By Rachel Morey


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Transunion just released the findings of their Generation Z’s Financial Report Card study conducted in May of this year. Teens from the United States, Hawaii, and Alaska between the ages of 13 and 17 were interviewed extensively about their ability to manage money, how they use credit cards, and their overall understanding of financial management principles.

Generation Z seems to have a solid understanding of money. For this generation, social media plays an important role in their education. They are also learning from teachers, parents, peers, and from hands-on experience.

While they are too young to have credit cards in their name only, Generation Z has some access to their parents’ lines of credit. One in five teens have access to a credit card as an authorized user on their parent or guardian’s account and over half of them used it for the first time when they were 14 or younger.

Nearly half of teens that have access to their parents’ line of credit use in on a weekly basis, and 14% use it daily.

Two in five teens has a debit card and 45% of teens have made a purchase with a debit card at some point. Only 19% of teens have their own credit card.

Over half of the teens surveyed were saving money for something in particular and 35% were saving money, but didn’t have it earmarked for any one specific reason. More than 80% of teens are putting away money for the future.

91% of Generation Z who have some familiarity with credit scores are also currently saving money. 75% of teens who don’t know anything about credit scores are also saving money.

Before they spend money, most teens consider whether they can afford the item, how much it costs, and how much they have saved. Over 70% of teens consider cost carefully when weighing the pros and cons of making a purchase.

In general, this generation of kids is making conscious choices about how, when, and why they spend their money. They are paying special attention to how their buying habits impact their ability to save money.

Generation Z is getting a lot of information about financial management from their parents. 84% habitually turn to a parent or guardian when they have money questions.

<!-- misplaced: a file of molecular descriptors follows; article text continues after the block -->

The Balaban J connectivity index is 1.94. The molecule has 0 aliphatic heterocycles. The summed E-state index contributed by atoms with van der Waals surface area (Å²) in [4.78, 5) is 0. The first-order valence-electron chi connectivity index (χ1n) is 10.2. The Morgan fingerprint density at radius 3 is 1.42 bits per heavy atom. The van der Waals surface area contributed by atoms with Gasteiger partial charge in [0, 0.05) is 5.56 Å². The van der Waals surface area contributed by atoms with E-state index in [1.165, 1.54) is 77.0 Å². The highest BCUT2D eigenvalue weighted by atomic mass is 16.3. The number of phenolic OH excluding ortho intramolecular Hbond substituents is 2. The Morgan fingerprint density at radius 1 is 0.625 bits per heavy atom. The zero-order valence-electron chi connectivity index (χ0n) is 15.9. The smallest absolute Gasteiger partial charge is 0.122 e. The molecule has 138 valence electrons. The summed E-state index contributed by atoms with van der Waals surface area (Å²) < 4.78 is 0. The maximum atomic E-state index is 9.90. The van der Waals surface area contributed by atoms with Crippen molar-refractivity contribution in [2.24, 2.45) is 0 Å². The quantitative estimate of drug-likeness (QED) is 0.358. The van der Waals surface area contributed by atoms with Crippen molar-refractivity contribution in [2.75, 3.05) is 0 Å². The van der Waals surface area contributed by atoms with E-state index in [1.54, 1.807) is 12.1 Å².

Only 11% of teens use an online personal finance tool or app for information. 42% consider real-word experience their best teacher. Television and social media have a surprisingly low amount of influence, with only 20% of teens using these information sources to learn about money.

Overall, the American teens surveyed by Transunion believe they are doing alright in the world of money management. Over 60% gave themselves a grade of A or B when asked to evaluate their skills and knowledge.

This group of people will be on their own and making independent financial decisions in just a few years, so the findings from this study are good news.

More credit education is needed, however. The more practice teens get managing their money under the watchful eye of parents and guardians, the more likely they are to experience financial success as adults.

Generation Z is hungry for more information, and their ability to learn how credit works and how best to set and achieve money goals will influence the nation’s economy in the future.

The money experts at Transunion want parents to continue to facilitate the education of their kids on the topics of credit scores, saving money, and managing debt.

Teens who are old enough to get a credit card in their own name should check their credit report regularly, be informed about how to keep their personal information safe, and have a good understanding about how to take care of their credit.

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